Randall Boggs’ Greatest Endeavor

I first found this story on the Paranormal World Wiki, where it was entitled “Judge, Jury and Reptilian Humanoid.” The original source—as far as I can tell—was the Mutual UFO Network (or MUFON), but I couldn’t find where it was originally posted; I’m guessing their website, but I couldn’t find it there. Luckily, it was picked up by Cryptozoology News, which I mentioned in the write-up about the giant beetle outside an airplane window. If you don’t remember that site, it’s now defunct but lives on through the Internet Archive. It also has a lot of weird and wild tales, so I’ll try to check it out in the future. 

Now, then, onto the story itself. It occurred in the mid-2010s (I believe in 2016; for whatever reason, the site lacks a date for the article). According to Cryptozoology News, a man—whose name was “omitted” from a report, so I will call him Alan—appeared in a western Los Angeles court for a “traffic violation.” During the proceeding, Alan claimed that he saw the judge “changing shape” and into “a reptile.”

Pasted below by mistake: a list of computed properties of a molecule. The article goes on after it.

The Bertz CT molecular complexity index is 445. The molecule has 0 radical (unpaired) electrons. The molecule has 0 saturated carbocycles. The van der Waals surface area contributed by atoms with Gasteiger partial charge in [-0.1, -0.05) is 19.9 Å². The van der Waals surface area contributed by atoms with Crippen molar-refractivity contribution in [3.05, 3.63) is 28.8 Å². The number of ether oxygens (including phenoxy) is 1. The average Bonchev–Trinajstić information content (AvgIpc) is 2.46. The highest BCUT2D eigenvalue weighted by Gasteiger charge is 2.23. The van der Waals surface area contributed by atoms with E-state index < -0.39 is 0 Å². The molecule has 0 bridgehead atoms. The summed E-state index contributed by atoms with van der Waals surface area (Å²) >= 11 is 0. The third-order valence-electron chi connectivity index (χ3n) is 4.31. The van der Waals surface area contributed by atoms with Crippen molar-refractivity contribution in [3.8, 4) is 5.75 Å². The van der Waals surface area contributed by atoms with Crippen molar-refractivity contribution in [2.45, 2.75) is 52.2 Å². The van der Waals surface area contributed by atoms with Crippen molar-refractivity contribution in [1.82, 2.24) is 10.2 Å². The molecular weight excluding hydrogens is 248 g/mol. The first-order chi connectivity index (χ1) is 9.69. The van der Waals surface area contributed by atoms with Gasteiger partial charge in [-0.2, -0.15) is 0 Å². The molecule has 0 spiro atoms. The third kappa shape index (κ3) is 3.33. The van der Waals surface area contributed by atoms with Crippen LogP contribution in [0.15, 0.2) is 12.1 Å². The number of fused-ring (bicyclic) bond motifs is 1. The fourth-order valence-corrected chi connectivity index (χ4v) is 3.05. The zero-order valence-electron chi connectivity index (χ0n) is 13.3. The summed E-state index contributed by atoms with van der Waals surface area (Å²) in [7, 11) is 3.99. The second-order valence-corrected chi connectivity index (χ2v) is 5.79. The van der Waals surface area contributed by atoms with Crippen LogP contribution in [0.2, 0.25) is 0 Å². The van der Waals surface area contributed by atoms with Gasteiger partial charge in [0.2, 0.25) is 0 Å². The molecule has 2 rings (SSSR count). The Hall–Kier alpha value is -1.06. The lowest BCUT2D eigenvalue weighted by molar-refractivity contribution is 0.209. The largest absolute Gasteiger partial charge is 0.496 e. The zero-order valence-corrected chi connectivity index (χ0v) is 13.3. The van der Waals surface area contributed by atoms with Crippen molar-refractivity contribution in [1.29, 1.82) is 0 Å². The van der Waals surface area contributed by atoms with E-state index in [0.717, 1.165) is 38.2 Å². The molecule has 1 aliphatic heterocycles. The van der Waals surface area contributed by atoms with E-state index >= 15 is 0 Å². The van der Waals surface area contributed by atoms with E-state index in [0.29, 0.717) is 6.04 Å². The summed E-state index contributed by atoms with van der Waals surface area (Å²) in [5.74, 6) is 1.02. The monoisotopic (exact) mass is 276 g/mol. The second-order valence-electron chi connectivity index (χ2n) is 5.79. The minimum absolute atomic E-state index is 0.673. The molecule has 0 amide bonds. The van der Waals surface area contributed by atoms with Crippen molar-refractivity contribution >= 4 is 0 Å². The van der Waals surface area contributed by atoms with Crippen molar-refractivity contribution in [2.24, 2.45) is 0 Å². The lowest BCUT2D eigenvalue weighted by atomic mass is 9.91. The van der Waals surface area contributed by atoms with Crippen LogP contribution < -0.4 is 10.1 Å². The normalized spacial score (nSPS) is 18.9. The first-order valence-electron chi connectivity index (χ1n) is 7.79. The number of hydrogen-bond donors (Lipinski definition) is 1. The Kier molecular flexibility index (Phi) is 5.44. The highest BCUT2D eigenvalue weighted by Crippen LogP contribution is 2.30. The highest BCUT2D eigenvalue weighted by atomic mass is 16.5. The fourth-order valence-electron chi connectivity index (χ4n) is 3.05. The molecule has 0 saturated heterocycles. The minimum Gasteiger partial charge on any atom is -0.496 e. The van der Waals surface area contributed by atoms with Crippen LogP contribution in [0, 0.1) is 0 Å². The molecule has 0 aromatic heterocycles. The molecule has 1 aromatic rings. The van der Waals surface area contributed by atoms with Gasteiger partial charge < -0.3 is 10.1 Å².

Alan goes on to say that he was “about 10 to 15 feet (3 to 4.5 meters for my metric system users)” from the judge. Alan later added that only her face had changed shape and that her hands were “on the desk,” but were “blocked by the podium where I stood.” Eventually, the judge “then changed back into a human form.” This unfathomable transformation happened in 5–10 seconds. Despite there being 15 other people (which included officers and reporters) in the courtroom, it was observed by nobody other than Alan.

After this bizarre transformation, Alan said that his case was “rescheduled.” I thought about waiting to mention this, but I may as well do it now. I’m not a legal expert, but I know that court records are publicly available, at least in some capacity; as far as I know, court proceedings (which is what this was) absolutely are.